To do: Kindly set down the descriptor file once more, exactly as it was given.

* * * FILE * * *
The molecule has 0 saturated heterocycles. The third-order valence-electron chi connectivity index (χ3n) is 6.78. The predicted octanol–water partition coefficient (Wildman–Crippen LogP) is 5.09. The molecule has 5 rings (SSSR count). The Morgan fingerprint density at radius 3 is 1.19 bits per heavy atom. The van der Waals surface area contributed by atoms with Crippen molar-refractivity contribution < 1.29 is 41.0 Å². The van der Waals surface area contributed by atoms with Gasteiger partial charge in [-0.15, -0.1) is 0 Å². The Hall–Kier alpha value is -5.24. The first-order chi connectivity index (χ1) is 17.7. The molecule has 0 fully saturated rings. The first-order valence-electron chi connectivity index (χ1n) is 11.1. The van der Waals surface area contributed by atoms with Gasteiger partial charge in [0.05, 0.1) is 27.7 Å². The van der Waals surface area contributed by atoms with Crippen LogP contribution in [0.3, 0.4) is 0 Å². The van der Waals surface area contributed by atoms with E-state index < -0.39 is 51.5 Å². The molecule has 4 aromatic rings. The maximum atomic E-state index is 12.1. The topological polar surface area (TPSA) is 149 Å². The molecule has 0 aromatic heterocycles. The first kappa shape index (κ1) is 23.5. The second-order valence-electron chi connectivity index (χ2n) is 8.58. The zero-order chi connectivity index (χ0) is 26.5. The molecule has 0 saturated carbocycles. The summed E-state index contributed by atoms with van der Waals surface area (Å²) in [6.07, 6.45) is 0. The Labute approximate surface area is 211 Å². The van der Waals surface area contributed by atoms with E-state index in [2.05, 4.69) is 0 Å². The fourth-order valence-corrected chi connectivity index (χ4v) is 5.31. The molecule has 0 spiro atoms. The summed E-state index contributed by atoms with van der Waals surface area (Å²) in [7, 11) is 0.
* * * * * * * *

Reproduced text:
The molecule has 0 saturated heterocycles. The third-order valence-electron chi connectivity index (χ3n) is 6.78. The predicted octanol–water partition coefficient (Wildman–Crippen LogP) is 5.09. The molecule has 5 rings (SSSR count). The Morgan fingerprint density at radius 3 is 1.19 bits per heavy atom. The van der Waals surface area contributed by atoms with Crippen molar-refractivity contribution < 1.29 is 41.0 Å². The van der Waals surface area contributed by atoms with Gasteiger partial charge in [-0.15, -0.1) is 0 Å². The Hall–Kier alpha value is -5.24. The first-order chi connectivity index (χ1) is 17.7. The molecule has 0 fully saturated rings. The first-order valence-electron chi connectivity index (χ1n) is 11.1. The van der Waals surface area contributed by atoms with Gasteiger partial charge in [0.05, 0.1) is 27.7 Å². The van der Waals surface area contributed by atoms with Crippen LogP contribution in [0.3, 0.4) is 0 Å². The van der Waals surface area contributed by atoms with E-state index < -0.39 is 51.5 Å². The molecule has 4 aromatic rings. The maximum atomic E-state index is 12.1. The topological polar surface area (TPSA) is 149 Å². The molecule has 0 aromatic heterocycles. The first kappa shape index (κ1) is 23.5. The second-order valence-electron chi connectivity index (χ2n) is 8.58. The zero-order chi connectivity index (χ0) is 26.5. The molecule has 0 saturated carbocycles. The summed E-state index contributed by atoms with van der Waals surface area (Å²) in [6.07, 6.45) is 0. The Labute approximate surface area is 211 Å². The van der Waals surface area contributed by atoms with E-state index in [2.05, 4.69) is 0 Å². The fourth-order valence-corrected chi connectivity index (χ4v) is 5.31. The molecule has 0 spiro atoms. The summed E-state index contributed by atoms with van der Waals surface area (Å²) in [7, 11) is 0.